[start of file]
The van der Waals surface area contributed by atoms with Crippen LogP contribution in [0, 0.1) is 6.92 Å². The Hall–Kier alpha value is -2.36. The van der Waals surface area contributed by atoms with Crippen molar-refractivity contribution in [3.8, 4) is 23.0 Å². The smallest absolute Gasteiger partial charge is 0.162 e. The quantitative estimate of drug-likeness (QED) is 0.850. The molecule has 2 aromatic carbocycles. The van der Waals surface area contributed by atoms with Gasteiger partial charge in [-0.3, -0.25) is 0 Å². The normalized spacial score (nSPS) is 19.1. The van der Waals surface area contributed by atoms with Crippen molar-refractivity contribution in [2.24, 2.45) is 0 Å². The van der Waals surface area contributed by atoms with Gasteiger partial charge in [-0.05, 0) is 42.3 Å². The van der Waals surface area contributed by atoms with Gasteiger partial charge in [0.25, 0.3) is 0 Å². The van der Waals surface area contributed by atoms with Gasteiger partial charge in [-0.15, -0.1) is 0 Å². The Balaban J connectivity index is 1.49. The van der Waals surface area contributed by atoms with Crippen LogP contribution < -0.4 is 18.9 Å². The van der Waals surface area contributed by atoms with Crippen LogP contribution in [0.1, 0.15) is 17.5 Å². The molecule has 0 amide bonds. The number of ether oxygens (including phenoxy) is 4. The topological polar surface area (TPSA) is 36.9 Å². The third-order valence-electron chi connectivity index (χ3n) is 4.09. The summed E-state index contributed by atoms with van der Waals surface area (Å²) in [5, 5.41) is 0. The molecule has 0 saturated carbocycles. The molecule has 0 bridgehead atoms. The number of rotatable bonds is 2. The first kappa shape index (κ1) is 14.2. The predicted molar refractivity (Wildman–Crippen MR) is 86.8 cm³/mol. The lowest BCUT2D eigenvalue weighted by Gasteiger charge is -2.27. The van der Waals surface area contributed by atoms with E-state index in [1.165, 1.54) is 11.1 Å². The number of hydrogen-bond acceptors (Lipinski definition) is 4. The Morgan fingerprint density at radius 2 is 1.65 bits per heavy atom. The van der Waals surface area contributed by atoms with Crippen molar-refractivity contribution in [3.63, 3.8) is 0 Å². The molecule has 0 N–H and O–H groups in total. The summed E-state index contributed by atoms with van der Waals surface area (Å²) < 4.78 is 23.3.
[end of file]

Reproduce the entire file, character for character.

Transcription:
The van der Waals surface area contributed by atoms with Crippen LogP contribution in [0, 0.1) is 6.92 Å². The Hall–Kier alpha value is -2.36. The van der Waals surface area contributed by atoms with Crippen molar-refractivity contribution in [3.8, 4) is 23.0 Å². The smallest absolute Gasteiger partial charge is 0.162 e. The quantitative estimate of drug-likeness (QED) is 0.850. The molecule has 2 aromatic carbocycles. The van der Waals surface area contributed by atoms with Gasteiger partial charge in [-0.3, -0.25) is 0 Å². The normalized spacial score (nSPS) is 19.1. The van der Waals surface area contributed by atoms with Crippen molar-refractivity contribution in [2.24, 2.45) is 0 Å². The van der Waals surface area contributed by atoms with Gasteiger partial charge in [-0.05, 0) is 42.3 Å². The van der Waals surface area contributed by atoms with Gasteiger partial charge in [0.25, 0.3) is 0 Å². The van der Waals surface area contributed by atoms with Gasteiger partial charge in [-0.15, -0.1) is 0 Å². The Balaban J connectivity index is 1.49. The van der Waals surface area contributed by atoms with Crippen LogP contribution < -0.4 is 18.9 Å². The van der Waals surface area contributed by atoms with Crippen LogP contribution in [0.1, 0.15) is 17.5 Å². The molecule has 0 amide bonds. The number of ether oxygens (including phenoxy) is 4. The topological polar surface area (TPSA) is 36.9 Å². The third-order valence-electron chi connectivity index (χ3n) is 4.09. The summed E-state index contributed by atoms with van der Waals surface area (Å²) in [5, 5.41) is 0. The molecule has 0 saturated carbocycles. The molecule has 0 bridgehead atoms. The number of rotatable bonds is 2. The first kappa shape index (κ1) is 14.2. The predicted molar refractivity (Wildman–Crippen MR) is 86.8 cm³/mol. The lowest BCUT2D eigenvalue weighted by Gasteiger charge is -2.27. The van der Waals surface area contributed by atoms with E-state index in [1.165, 1.54) is 11.1 Å². The number of hydrogen-bond acceptors (Lipinski definition) is 4. The Morgan fingerprint density at radius 2 is 1.65 bits per heavy atom. The van der Waals surface area contributed by atoms with Crippen molar-refractivity contribution in [3.63, 3.8) is 0 Å². The molecule has 0 N–H and O–H groups in total. The summed E-state index contributed by atoms with van der Waals surface area (Å²) < 4.78 is 23.3.